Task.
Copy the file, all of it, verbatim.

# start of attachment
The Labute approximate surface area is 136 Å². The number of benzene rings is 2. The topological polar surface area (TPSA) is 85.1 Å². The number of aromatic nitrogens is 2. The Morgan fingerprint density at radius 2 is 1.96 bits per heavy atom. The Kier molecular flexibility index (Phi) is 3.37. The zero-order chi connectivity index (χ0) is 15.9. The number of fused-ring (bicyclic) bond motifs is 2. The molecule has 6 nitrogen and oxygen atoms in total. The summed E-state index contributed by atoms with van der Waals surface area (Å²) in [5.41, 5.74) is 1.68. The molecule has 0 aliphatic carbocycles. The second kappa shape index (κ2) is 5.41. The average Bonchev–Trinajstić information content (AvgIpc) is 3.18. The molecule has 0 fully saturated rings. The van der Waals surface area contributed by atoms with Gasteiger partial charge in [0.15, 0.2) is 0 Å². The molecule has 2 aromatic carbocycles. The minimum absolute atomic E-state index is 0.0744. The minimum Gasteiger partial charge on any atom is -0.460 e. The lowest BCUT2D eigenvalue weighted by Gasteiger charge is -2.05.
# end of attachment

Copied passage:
The Labute approximate surface area is 136 Å². The number of benzene rings is 2. The topological polar surface area (TPSA) is 85.1 Å². The number of aromatic nitrogens is 2. The Morgan fingerprint density at radius 2 is 1.96 bits per heavy atom. The Kier molecular flexibility index (Phi) is 3.37. The zero-order chi connectivity index (χ0) is 15.9. The number of fused-ring (bicyclic) bond motifs is 2. The molecule has 6 nitrogen and oxygen atoms in total. The summed E-state index contributed by atoms with van der Waals surface area (Å²) in [5.41, 5.74) is 1.68. The molecule has 0 aliphatic carbocycles. The second kappa shape index (κ2) is 5.41. The average Bonchev–Trinajstić information content (AvgIpc) is 3.18. The molecule has 0 fully saturated rings. The van der Waals surface area contributed by atoms with Gasteiger partial charge in [0.15, 0.2) is 0 Å². The molecule has 2 aromatic carbocycles. The minimum absolute atomic E-state index is 0.0744. The minimum Gasteiger partial charge on any atom is -0.460 e. The lowest BCUT2D eigenvalue weighted by Gasteiger charge is -2.05.